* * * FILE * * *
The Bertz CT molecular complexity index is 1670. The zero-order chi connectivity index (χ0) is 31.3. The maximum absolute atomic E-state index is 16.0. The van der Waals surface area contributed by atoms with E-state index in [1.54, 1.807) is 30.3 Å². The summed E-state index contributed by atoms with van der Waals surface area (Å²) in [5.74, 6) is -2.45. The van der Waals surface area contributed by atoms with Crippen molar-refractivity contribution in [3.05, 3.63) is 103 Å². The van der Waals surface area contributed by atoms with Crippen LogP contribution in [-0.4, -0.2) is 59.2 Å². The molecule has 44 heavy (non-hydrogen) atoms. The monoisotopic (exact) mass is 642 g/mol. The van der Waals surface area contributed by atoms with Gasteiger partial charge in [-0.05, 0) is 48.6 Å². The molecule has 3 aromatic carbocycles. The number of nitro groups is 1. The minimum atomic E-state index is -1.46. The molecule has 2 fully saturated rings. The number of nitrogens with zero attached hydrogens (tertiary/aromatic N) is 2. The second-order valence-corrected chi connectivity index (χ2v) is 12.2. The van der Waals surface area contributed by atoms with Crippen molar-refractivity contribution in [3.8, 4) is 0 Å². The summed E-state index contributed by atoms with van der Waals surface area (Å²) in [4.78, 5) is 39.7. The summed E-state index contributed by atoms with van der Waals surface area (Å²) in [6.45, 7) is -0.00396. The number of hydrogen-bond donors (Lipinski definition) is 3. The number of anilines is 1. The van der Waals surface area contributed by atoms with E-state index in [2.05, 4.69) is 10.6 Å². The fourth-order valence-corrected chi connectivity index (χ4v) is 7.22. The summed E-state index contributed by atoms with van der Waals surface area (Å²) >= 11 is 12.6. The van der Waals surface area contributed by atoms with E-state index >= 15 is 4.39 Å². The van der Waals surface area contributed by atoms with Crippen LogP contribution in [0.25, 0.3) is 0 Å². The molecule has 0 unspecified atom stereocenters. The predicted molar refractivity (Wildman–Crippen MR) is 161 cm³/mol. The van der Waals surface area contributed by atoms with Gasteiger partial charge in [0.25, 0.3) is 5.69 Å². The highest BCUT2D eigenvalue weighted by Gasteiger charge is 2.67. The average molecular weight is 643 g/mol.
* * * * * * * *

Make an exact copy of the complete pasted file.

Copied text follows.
The Bertz CT molecular complexity index is 1670. The zero-order chi connectivity index (χ0) is 31.3. The maximum absolute atomic E-state index is 16.0. The van der Waals surface area contributed by atoms with E-state index in [1.54, 1.807) is 30.3 Å². The summed E-state index contributed by atoms with van der Waals surface area (Å²) in [5.74, 6) is -2.45. The van der Waals surface area contributed by atoms with Crippen molar-refractivity contribution in [3.05, 3.63) is 103 Å². The van der Waals surface area contributed by atoms with Crippen LogP contribution in [-0.4, -0.2) is 59.2 Å². The molecule has 44 heavy (non-hydrogen) atoms. The monoisotopic (exact) mass is 642 g/mol. The van der Waals surface area contributed by atoms with Gasteiger partial charge in [-0.05, 0) is 48.6 Å². The molecule has 3 aromatic carbocycles. The number of nitro groups is 1. The minimum atomic E-state index is -1.46. The molecule has 2 fully saturated rings. The number of nitrogens with zero attached hydrogens (tertiary/aromatic N) is 2. The second-order valence-corrected chi connectivity index (χ2v) is 12.2. The van der Waals surface area contributed by atoms with Crippen molar-refractivity contribution in [3.8, 4) is 0 Å². The summed E-state index contributed by atoms with van der Waals surface area (Å²) in [4.78, 5) is 39.7. The summed E-state index contributed by atoms with van der Waals surface area (Å²) in [6.45, 7) is -0.00396. The number of hydrogen-bond donors (Lipinski definition) is 3. The number of anilines is 1. The van der Waals surface area contributed by atoms with E-state index in [2.05, 4.69) is 10.6 Å². The fourth-order valence-corrected chi connectivity index (χ4v) is 7.22. The summed E-state index contributed by atoms with van der Waals surface area (Å²) >= 11 is 12.6. The van der Waals surface area contributed by atoms with E-state index >= 15 is 4.39 Å². The van der Waals surface area contributed by atoms with Crippen LogP contribution in [0.25, 0.3) is 0 Å². The molecule has 0 unspecified atom stereocenters. The predicted molar refractivity (Wildman–Crippen MR) is 161 cm³/mol. The van der Waals surface area contributed by atoms with Gasteiger partial charge in [0.25, 0.3) is 5.69 Å². The highest BCUT2D eigenvalue weighted by Gasteiger charge is 2.67. The average molecular weight is 643 g/mol.